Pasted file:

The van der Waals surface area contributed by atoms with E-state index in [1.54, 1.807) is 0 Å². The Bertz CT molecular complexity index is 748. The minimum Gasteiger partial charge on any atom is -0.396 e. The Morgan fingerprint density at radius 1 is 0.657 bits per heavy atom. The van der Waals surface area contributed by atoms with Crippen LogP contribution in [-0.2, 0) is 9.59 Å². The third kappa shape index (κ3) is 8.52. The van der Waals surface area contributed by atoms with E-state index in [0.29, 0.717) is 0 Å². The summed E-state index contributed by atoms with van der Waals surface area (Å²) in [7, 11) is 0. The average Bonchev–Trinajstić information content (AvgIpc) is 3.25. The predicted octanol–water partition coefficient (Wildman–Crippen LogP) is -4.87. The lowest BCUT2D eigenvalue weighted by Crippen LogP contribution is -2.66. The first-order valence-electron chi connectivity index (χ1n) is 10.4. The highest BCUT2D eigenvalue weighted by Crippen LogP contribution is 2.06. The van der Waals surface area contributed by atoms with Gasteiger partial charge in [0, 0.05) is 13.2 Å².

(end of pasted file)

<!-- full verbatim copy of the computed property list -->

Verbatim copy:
The van der Waals surface area contributed by atoms with E-state index in [1.54, 1.807) is 0 Å². The Bertz CT molecular complexity index is 748. The minimum Gasteiger partial charge on any atom is -0.396 e. The Morgan fingerprint density at radius 1 is 0.657 bits per heavy atom. The van der Waals surface area contributed by atoms with Crippen LogP contribution in [-0.2, 0) is 9.59 Å². The third kappa shape index (κ3) is 8.52. The van der Waals surface area contributed by atoms with E-state index in [0.29, 0.717) is 0 Å². The summed E-state index contributed by atoms with van der Waals surface area (Å²) in [7, 11) is 0. The average Bonchev–Trinajstić information content (AvgIpc) is 3.25. The predicted octanol–water partition coefficient (Wildman–Crippen LogP) is -4.87. The lowest BCUT2D eigenvalue weighted by Crippen LogP contribution is -2.66. The first-order valence-electron chi connectivity index (χ1n) is 10.4. The highest BCUT2D eigenvalue weighted by Crippen LogP contribution is 2.06. The van der Waals surface area contributed by atoms with Gasteiger partial charge in [0, 0.05) is 13.2 Å².